We saw the early signs about two years ago: while everyone was talking about cloud migration and moving faster to the cloud, there were enterprises that increased their investments in the on-premises data center, and they continue to do so even in this current era.
Over the past months since the COVID-19 pandemic first entered our lives and work from home transitioned from being a tentative reality to a necessity, organizations are moving faster to the cloud, but there are still a lot of applications and workloads that must remain on premises. We write a lot about critical applications that still run on legacy Unix, old Windows operating systems, ancient Linux and other veteran OS that cannot be migrated to the cloud but while many may have assumed that soon enough enterprises will manage to migrate all workloads to the cloud, that is not the case.
As enterprises are embracing new technologies and cloud computing microservices architectures, there’s a shift inside the data center. Not every application can be migrated, and some applications explicitly should not be moved to the cloud. Some of the reasons are clear: there’s more need for speed, higher throughput, and lower latency. Some aspects are less visible: like how containers and container operating systems are installed and deployed, and overall cost of running highly complicated applications in the cloud. As an example, there are a growing number of instances of Kubernetes being deployed on bare-metal servers due to better performance and lower latency and reliance on hardware accelerators.
Coupled with more requirements for using AI and other machine learning algorithms, these developments are leading to faster adaptation of new hardware and software infrastructure like NVIDIA GPU accelerated computing at the edge, faster connectivity, bigger pipes and overall, faster, simplified and more agile computing.
The modern application runs inside the data center and within the edge. It has extensions to the cloud and must operate as a well-defined single unit under new architecture.
While networking architects were busy redesigning the data center, the security architects realized that the firewall as we know it is no longer adequate to protect the modern data center, and new technologies are necessary to enable the required level of security and risk mitigation. There are many limitations that prevent traditional firewalls and even newer firewall-as-a-service solutions from addressing their needs.
First and most obvious, firewalls can protect only the traffic that they can inspect. This means mostly North-South traffic. Now, imagine that you have hundreds or more servers running at 10, 40, 100 and even 200 Gbps. How can your firewall support that amount of traffic? TOR architecture to steer and redirect traffic is not relevant for this new design and can’t be used. Moreover, the existing policy management paradigms built for static designs are not suitable for this new architecture that supports a dynamic and fast-changing application environment.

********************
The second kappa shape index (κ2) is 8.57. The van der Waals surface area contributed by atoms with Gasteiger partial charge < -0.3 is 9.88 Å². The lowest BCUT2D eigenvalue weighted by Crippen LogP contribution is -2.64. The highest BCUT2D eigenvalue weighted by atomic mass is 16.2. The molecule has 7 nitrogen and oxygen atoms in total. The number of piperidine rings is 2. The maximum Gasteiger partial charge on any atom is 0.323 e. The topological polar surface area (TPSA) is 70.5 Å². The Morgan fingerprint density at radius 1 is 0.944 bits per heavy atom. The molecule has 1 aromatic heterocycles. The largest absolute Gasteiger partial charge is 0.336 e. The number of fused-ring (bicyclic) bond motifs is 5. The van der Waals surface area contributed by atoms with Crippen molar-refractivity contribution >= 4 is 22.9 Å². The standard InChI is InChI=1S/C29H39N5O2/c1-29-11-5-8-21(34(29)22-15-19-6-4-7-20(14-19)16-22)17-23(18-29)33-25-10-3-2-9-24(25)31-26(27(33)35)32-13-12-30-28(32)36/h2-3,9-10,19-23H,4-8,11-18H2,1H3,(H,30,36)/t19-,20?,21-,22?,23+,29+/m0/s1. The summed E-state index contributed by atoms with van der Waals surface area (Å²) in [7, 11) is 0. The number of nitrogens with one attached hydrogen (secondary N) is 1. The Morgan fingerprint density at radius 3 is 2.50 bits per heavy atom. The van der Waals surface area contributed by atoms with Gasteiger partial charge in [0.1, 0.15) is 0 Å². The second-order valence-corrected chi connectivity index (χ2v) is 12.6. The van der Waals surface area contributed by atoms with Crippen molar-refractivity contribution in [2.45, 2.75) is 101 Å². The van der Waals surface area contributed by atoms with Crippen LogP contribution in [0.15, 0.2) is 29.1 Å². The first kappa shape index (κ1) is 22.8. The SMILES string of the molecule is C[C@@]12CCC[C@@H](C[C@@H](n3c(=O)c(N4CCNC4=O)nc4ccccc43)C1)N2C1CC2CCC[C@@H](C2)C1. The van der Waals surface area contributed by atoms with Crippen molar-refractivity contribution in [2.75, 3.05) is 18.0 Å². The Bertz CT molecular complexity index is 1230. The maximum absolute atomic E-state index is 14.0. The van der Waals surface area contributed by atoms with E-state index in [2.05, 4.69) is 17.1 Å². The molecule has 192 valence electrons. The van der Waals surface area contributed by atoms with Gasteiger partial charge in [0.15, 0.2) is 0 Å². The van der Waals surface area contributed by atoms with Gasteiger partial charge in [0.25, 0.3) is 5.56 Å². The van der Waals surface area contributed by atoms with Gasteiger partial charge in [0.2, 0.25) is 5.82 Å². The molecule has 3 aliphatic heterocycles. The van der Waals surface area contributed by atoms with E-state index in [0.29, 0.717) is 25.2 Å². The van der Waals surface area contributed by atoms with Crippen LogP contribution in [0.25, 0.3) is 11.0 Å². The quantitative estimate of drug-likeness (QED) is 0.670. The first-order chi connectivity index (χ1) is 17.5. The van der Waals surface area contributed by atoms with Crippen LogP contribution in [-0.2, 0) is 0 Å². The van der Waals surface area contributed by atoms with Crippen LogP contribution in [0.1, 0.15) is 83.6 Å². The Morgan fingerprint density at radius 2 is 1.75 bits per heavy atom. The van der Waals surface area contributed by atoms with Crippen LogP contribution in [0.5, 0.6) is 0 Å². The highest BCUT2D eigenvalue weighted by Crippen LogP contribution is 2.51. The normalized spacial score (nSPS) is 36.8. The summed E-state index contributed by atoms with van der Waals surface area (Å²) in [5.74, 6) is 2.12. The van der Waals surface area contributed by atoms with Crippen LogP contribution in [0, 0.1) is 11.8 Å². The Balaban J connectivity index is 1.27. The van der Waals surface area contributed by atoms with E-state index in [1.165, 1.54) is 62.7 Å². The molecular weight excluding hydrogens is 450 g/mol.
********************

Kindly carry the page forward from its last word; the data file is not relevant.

There are many other limitations, each of which frankly deserves a blog of its own. But in the interim, we all should accept the fact that some aspects of the firewall market and some of its current deployment scenarios are about to change dramatically. The winds of change have begun to blow.
In contrast, software-defined segmentation allows companies to apply workload and process-level security controls to data center and cloud assets that have an explicit business purpose for communicating with each other. It is extremely effective at detecting and blocking lateral movement in data center, cloud, and hybrid-cloud environments.
And then DPUs and SmartNICs were invented.
Data processing units (or DPUs) are changing how and where data center security is performed. DPU-based SmartNICs fuel the new architectural redesign. It started with hyperscalers, large service providers and tier-1 cloud service providers (CSPs) that discovered the benefits of having a managed device that can free up expensive CPU cycles. They all like how SmartNICs are providing added-value services beyond core networking functionality. As a reminder here are some of its capabilities:
- Offloading network functions
- Providing security-related processing
- Tcp offloading to dedicated engines that free up CPU cores
- Improving networking performance
- Providing cryptography capabilities like faster encryption
And there are even more security services like workload isolation, secure boot and protecting customers workloads from other tenants.
Partnering with NVIDIA, Guardicore pioneered the concept of using SmartNICs for micro-segmentation to enable the best of both worlds: accelerating performance and functionality while providing secure segmentation capabilities for the new data center.
Using Guardicore with NVIDIA BlueField-2 DPU will allow enterprise customers to embrace the new and cover the old with software-defined segmentation for hardware, providing a faster, more granular way for enterprises to protect their critical assets. Projects that in the past may have spanned many years can now be done in a matter of a few weeks with this new approach, quickly reducing risk and validating compliance.
Guardicore is working with NVIDIA to provide a solution that, just like your DevOps practices, is decoupled from any particular infrastructure, and is both automatable and auto-scalable. On top of this, it provides equal visibility and control across the board in a granular way, so that speed and innovation can thrive, with security an equal partner in the triangle of success.
We are also working with NVIDIA on new BlueField-2 DPU integrations to support the new data center architecture. Doing so with this integration we enable enterprise customers to accelerate their application, innovate faster and deliver competitive solutions to the market.